- Do I just start watering this part of the lawn now- to make sure what I have does not get killed completely like the front yard?

- How can I keep costs down? Can I rent aerator/ tiller etc. at a small cost? Or are there other way to do this?
- How much seed will I need- and are the low-water grasses more expensive?
- What else do I need?

I suppose I need to water the new lawn every day? This is the irony I guess- I did not water the lawn because of high water bills but it looks like as I try to restart the lawn- I have to water every day and expect a huge water bill :-(
I wonder if sprinkler system causes so much water usage vs. using a hose and oscillating sprinkler head.

So many questions. Thank you for reading. Here are some pictures of the yard.


Thumb of 2017-08-06/random_bunny75/b9465f

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Aug 6, 2017 1:54 PM CST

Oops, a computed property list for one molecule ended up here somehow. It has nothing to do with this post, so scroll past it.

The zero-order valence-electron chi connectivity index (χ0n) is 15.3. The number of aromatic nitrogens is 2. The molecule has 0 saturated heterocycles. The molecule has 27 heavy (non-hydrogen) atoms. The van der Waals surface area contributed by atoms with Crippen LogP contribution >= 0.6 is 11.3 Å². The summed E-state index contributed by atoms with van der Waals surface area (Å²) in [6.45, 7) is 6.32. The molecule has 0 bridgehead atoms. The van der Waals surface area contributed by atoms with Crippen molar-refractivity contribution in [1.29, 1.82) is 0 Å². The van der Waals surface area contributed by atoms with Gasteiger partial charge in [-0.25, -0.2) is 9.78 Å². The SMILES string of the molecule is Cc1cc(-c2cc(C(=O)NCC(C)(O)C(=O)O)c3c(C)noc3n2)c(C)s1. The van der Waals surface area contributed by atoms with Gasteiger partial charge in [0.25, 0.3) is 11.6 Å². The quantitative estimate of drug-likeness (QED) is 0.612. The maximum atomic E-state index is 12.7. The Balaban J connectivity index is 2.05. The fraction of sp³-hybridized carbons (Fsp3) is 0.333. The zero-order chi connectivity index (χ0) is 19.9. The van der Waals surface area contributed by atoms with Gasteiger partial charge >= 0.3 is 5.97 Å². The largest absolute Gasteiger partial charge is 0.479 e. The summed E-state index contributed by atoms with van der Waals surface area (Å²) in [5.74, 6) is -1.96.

Name: Celia
West Valley City, Utah (Zone 7a)
I was one of the first 300 contributors to the plant database! Garden Photography Irises Plant Identifier Hummingbirder Birds
Celebrating Gardening: 2015 Cat Lover Butterflies Enjoys or suffers cold winters
A quick question, how important is having grass to you? Watering a lawn is expensive. If I could start over here, I would spend the $ I spent on grass and put down hardscape and more drought tolerant plants.
Aug 6, 2017 2:29 PM CST
Name: Elaine
Sarasota, Fl
The one constant in life is change
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I can see why you'd want some lawn space for your small kids, but maybe think about using flower beds, shrubs, ground cover and mulch in the front yard rather than spending a lot of time, effort and money on re-doing that lawn. Yes, the slope is very likely the reason the grass died in front and not in the back. You'll always have to water it to keep grass alive there. Same thing will happen next year, if you don't change the scenery.